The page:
Religious adherence and church attendance can also signal the presence of social capital and are particularly salient measures for rural communities. In rural counties nationally, the rate of religious adherence is 24 percentage points higher in higher-mobility (71%) than in low-mobility areas (47%) (Krause & Reeves, 2017). In Oregon, 29% of residents reported going to church once a week, which is lower than the national average of 36%. One-third of Oregonians attend church one or two times a month or a few times a year, which is equal to the national average (Pew Research Center, 2014). Religiosity varies geographically; Eastern Oregonians are far more likely to consider themselves “very religious” than Oregonians in other regions (Silverman, 2013).

Connection, trust and civic engagement are not experienced in the same way by all Oregonians. Individuals who are friends with community leaders are likely to be wealthier and more educated than those who are not (DHM Research, 2017). Rates of voting, volunteering and other forms of civic engagement are correlated with education, income and race.

People in rural areas are widely thought to be more subject to social isolation and loneliness due to their physical distance from others. In fact, according to a recent study of adults over 65, white rural residents experience less isolation and have more social relationships than their urban counterparts, as well as a greater reliance on family and friends and a higher likelihood of being married (Henning-Smith et al., 2019). This does not hold true for Black people in rural areas, who are 4 times more likely to report being lonely than white residents.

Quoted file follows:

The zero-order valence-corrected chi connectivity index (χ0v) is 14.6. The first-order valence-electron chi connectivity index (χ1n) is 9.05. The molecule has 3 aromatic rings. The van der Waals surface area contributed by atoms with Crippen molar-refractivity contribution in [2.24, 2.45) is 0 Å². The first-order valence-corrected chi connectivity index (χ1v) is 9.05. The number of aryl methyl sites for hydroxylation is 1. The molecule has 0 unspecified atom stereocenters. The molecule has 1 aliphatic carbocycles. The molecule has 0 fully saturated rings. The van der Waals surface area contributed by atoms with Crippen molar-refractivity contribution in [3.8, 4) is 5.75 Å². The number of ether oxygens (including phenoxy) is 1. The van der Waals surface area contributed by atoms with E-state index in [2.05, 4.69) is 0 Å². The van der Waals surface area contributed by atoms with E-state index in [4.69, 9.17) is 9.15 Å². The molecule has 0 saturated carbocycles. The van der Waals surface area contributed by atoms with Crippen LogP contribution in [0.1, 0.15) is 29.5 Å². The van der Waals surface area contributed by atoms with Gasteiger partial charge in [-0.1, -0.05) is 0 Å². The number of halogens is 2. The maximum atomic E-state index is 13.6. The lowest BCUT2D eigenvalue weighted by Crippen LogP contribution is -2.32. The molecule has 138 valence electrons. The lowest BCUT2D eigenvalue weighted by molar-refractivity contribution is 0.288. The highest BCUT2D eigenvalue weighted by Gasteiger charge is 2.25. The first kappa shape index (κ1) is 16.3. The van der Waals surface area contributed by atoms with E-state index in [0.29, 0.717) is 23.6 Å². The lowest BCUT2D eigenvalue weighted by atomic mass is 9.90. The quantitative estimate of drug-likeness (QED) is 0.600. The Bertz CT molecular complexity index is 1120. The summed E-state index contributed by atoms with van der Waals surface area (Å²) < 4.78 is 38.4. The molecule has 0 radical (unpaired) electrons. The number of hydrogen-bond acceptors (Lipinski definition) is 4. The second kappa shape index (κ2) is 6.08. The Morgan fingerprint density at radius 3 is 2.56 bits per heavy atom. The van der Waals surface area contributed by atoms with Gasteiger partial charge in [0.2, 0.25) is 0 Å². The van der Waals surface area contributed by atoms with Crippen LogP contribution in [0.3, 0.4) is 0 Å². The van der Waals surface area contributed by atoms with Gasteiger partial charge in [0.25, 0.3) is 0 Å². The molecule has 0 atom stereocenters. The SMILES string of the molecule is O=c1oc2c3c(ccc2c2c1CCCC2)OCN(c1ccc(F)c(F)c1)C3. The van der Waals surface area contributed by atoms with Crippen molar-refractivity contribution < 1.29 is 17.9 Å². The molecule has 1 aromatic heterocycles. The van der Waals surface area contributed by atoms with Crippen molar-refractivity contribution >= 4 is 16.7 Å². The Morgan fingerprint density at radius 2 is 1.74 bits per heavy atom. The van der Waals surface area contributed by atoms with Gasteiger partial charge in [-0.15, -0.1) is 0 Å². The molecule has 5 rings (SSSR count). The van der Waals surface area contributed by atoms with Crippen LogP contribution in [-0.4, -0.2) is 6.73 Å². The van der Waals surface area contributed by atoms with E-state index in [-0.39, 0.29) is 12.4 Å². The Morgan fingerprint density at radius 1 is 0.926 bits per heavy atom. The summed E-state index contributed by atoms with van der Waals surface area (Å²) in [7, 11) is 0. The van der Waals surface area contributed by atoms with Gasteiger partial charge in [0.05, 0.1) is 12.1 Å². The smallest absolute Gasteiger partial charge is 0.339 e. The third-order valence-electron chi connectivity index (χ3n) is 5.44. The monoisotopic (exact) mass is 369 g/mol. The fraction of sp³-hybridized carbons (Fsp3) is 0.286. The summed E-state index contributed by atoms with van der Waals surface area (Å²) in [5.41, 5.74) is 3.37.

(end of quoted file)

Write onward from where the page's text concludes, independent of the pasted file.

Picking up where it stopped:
Employment rates matter for opportunity.

Economic mobility is tied less to whether jobs are available and more to whether community members are employed (Chetty et al., 2018). OI found that community employment rates correlate positively with the economic mobility of children in that community.

Researchers found no association between economic mobility and job density, job growth or wage growth within that community. In other words, communities may have high rates of economic growth or a plethora of jobs, but if jobs are not available or accessible to people within that community, they will not experience economic mobility. Often, this happens because new people are brought in to fill new positions or industries (Chetty et al., 2018).

People living in high-poverty urban or rural communities often lack access to stable and living wage jobs (Scally & Posey, 2017). Lack of access to quality jobs is attributable to three primary causes: People do not know about or cannot get access to opportunities (social isolation), people do not have the necessary skills or credentials to qualify (lack of education and training), or commuting to jobs is too time-consuming and costly (lack of physical access) (Turner et al., 2014). In neighborhoods where few residents have well-paying jobs, residents are less likely to hear about openings. They are also less likely to know employed people who can vouch for their reliability and character to a potential employer (Turner & Gourevitch, 2017).